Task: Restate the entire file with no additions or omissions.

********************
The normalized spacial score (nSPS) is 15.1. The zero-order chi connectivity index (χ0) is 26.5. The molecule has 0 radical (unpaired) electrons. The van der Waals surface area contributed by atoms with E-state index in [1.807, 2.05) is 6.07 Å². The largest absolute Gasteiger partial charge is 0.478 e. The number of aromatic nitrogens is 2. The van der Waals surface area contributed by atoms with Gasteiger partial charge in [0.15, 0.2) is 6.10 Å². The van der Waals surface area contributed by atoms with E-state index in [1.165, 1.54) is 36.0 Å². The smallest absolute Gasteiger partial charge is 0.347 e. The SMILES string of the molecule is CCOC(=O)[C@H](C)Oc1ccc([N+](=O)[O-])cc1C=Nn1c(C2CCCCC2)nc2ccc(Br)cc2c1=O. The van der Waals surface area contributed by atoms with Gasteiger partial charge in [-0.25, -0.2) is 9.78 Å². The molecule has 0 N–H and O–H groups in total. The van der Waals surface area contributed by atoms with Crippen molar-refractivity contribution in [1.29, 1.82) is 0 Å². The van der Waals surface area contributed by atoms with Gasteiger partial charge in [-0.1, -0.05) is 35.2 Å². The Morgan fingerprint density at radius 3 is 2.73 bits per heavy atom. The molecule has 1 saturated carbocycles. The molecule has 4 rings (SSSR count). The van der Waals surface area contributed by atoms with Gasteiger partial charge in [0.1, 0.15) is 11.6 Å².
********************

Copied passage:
The normalized spacial score (nSPS) is 15.1. The zero-order chi connectivity index (χ0) is 26.5. The molecule has 0 radical (unpaired) electrons. The van der Waals surface area contributed by atoms with E-state index in [1.807, 2.05) is 6.07 Å². The largest absolute Gasteiger partial charge is 0.478 e. The number of aromatic nitrogens is 2. The van der Waals surface area contributed by atoms with Gasteiger partial charge in [0.15, 0.2) is 6.10 Å². The van der Waals surface area contributed by atoms with E-state index in [1.165, 1.54) is 36.0 Å². The smallest absolute Gasteiger partial charge is 0.347 e. The SMILES string of the molecule is CCOC(=O)[C@H](C)Oc1ccc([N+](=O)[O-])cc1C=Nn1c(C2CCCCC2)nc2ccc(Br)cc2c1=O. The van der Waals surface area contributed by atoms with Gasteiger partial charge in [-0.25, -0.2) is 9.78 Å². The molecule has 0 N–H and O–H groups in total. The van der Waals surface area contributed by atoms with Crippen molar-refractivity contribution in [1.29, 1.82) is 0 Å². The van der Waals surface area contributed by atoms with Gasteiger partial charge in [-0.1, -0.05) is 35.2 Å². The Morgan fingerprint density at radius 3 is 2.73 bits per heavy atom. The molecule has 1 saturated carbocycles. The molecule has 4 rings (SSSR count). The van der Waals surface area contributed by atoms with Gasteiger partial charge in [0.1, 0.15) is 11.6 Å².